This agreement means beautiful music

NORFOLK — Old Dominion University and the Virginian Symphony Orchestra have signed a collaborative agreement to encourage presentation, growth, education and continued development of music in Hampton Roads.

The agreement was announced at a recent side-by-side concert featuring the ODU Symphony Orchestra and the VSO at the Sandler Center for the Performing Arts in Virginia Beach.

In addition to solidifying an existing relationship between the organizations, the agreement outlines future projects including:

  • An annual University/VSO “Presents” series.
  • Master classes for students by VSO conductors or soloists.
  • Workshops for students with VSO musicians and special access to Open Rehearsals.
  • Discounted tickets for ODU music students and faculty, including a free “Class Pass” for Department of Music students to attend all Classics and Pops! concerts.
  • A week-long summer camp for high school instrumental and choral students to be held at the University.
  • Integrating VSO programming with the University’s Strome Entrepreneurial Center and Health and Wellness to create research opportunities for ODU students.
  • Performance opportunities:
    • ODU Symphony Orchestra will continue its annual side-by-side with the VSO for both orchestral and choral students.
    • Students will rehearse with the VSO and receive supplemental coaching in preparation.
  • Professional development opportunities:
    • Administrative internships.
    • Education and Community Engagement volunteer opportunities assisting VSO musicians.
    • Minority Fellowship Program for string instrumentalists.

“Old Dominion University has a proud and longstanding commitment to music education,” ODU President John R. Broderick said. “With this new agreement, we will now extend those opportunities for our students. In exchange, the Virginia Symphony, we believe, will greatly benefit from the energy, perspective and diversity of the University.”

Nancy Klein, professor and chairwoman of the Department of Music, said the new initiative is one of the “tremendous benefits of being a part of the vibrant Hampton Roads community.”

“The Department of Music has been excited to join in this exciting collaboration that provides exceptional opportunities for our students, the Symphony and the University, and the community at large,” she said. “ODU and the Department of Music are able to provide musical opportunities for our music students through this collaboration that are unsurpassed by any other university in Virginia.”

Karen M. Philion, president and CEO of the VSO, is equally thrilled about the new agreement.

The VSO is proud to add meaningful value to the music students at ODU by offering educational and cultural opportunities that will enrich their college experiences,” she said. “This new type of partnership is unique in the state of Virginia and across the nation.”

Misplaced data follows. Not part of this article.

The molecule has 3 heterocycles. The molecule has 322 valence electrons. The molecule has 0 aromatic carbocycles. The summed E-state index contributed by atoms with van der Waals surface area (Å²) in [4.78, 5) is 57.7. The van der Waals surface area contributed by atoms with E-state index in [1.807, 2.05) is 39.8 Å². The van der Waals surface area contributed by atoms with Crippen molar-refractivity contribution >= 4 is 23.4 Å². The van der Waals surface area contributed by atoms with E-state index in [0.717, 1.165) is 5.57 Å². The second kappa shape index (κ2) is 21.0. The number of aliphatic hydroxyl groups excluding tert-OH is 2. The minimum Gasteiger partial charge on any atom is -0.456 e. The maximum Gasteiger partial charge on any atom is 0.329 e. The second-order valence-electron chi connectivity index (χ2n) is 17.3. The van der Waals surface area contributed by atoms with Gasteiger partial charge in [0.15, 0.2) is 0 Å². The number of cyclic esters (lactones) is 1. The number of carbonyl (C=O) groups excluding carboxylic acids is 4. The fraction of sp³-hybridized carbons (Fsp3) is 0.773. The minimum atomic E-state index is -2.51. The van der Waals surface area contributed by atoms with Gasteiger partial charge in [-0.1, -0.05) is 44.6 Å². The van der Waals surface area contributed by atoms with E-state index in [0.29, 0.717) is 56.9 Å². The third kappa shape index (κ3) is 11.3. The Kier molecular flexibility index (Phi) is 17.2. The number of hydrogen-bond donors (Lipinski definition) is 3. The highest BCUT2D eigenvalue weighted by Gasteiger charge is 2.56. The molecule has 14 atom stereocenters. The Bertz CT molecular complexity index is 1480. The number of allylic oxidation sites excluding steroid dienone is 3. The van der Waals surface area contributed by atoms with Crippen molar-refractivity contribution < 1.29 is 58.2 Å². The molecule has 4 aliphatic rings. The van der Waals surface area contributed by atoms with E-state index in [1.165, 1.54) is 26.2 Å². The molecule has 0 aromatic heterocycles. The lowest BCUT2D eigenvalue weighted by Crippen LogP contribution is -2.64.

The Old Dominion Department of Music offers undergraduate and graduate degrees in six programs with several concentrations. It has been an accredited member of the National Association of Schools of Music since 1978.

The VSO, led by conductor JoAnn Falletta since 1991,will celebrate its 100thanniversary in 2020. As the largest performing arts organization in southeastern Virginia, the VSO and its Chorus present more than 150 concerts and events to educate, enlighten and entertain more than 100,000 residents and visitors each year.

The VSO and its musicians have been highlighted in the media, including The New York Times, The Washington Post, National Public Radio and BBC Worldwide News.

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John Mangalonzo ( is the managing editor of Local Voice Media’s Virginia papers – WYDaily (Williamsburg), Southside Daily (Virginia Beach) and HNNDaily (Hampton-Newport News). Before coming to Local Voice, John was the senior content editor of The Bellingham Herald, a McClatchy newspaper in Washington state. Previously, he served as city editor/content strategist for USA Today Network newsrooms in St. George and Cedar City, Utah. John started his professional journalism career shortly after graduating from Lyceum of The Philippines University in 1990. As a rookie reporter for a national newspaper in Manila that year, John was assigned to cover four of the most dangerous cities in Metro Manila. Later that year, John was transferred to cover the Philippine National Police and Armed Forces of the Philippines. He spent the latter part of 1990 to early 1992 embedded with troopers in the southern Philippines as they fought with communist rebels and Muslim extremists. His U.S. journalism career includes reporting and editing stints for newspapers and other media outlets in New York City, California, Texas, Iowa, Utah, Colorado and Washington state.